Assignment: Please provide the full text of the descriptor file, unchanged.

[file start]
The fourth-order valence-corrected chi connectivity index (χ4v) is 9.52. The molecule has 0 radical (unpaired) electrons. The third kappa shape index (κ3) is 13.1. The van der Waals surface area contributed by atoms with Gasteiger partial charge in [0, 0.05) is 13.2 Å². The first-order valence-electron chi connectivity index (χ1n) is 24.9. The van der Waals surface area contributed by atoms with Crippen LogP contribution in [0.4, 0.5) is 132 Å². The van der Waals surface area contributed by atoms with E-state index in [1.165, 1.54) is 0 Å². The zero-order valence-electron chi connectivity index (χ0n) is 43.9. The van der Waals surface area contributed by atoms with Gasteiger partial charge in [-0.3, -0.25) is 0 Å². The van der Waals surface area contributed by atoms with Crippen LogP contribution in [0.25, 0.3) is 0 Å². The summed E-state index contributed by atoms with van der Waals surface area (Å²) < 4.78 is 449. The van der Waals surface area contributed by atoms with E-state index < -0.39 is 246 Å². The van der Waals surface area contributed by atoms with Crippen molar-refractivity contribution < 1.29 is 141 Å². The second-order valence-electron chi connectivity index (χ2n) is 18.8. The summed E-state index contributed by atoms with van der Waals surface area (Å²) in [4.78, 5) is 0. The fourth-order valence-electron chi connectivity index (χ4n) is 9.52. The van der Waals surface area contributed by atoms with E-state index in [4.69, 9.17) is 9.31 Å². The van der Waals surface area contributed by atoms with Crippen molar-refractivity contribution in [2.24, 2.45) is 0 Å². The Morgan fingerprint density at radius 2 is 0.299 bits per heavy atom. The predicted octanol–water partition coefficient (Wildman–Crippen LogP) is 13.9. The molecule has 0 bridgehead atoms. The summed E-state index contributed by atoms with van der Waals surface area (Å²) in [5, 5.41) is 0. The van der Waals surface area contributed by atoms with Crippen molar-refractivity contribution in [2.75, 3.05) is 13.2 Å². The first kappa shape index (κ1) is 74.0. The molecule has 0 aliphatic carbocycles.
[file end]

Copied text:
The fourth-order valence-corrected chi connectivity index (χ4v) is 9.52. The molecule has 0 radical (unpaired) electrons. The third kappa shape index (κ3) is 13.1. The van der Waals surface area contributed by atoms with Gasteiger partial charge in [0, 0.05) is 13.2 Å². The first-order valence-electron chi connectivity index (χ1n) is 24.9. The van der Waals surface area contributed by atoms with Crippen LogP contribution in [0.4, 0.5) is 132 Å². The van der Waals surface area contributed by atoms with E-state index in [1.165, 1.54) is 0 Å². The zero-order valence-electron chi connectivity index (χ0n) is 43.9. The van der Waals surface area contributed by atoms with Gasteiger partial charge in [-0.3, -0.25) is 0 Å². The van der Waals surface area contributed by atoms with Crippen LogP contribution in [0.25, 0.3) is 0 Å². The summed E-state index contributed by atoms with van der Waals surface area (Å²) < 4.78 is 449. The van der Waals surface area contributed by atoms with E-state index < -0.39 is 246 Å². The van der Waals surface area contributed by atoms with Crippen molar-refractivity contribution < 1.29 is 141 Å². The second-order valence-electron chi connectivity index (χ2n) is 18.8. The summed E-state index contributed by atoms with van der Waals surface area (Å²) in [4.78, 5) is 0. The fourth-order valence-electron chi connectivity index (χ4n) is 9.52. The van der Waals surface area contributed by atoms with E-state index in [4.69, 9.17) is 9.31 Å². The van der Waals surface area contributed by atoms with Crippen molar-refractivity contribution in [2.24, 2.45) is 0 Å². The Morgan fingerprint density at radius 2 is 0.299 bits per heavy atom. The predicted octanol–water partition coefficient (Wildman–Crippen LogP) is 13.9. The molecule has 0 bridgehead atoms. The summed E-state index contributed by atoms with van der Waals surface area (Å²) in [5, 5.41) is 0. The van der Waals surface area contributed by atoms with Crippen molar-refractivity contribution in [2.75, 3.05) is 13.2 Å². The first kappa shape index (κ1) is 74.0. The molecule has 0 aliphatic carbocycles.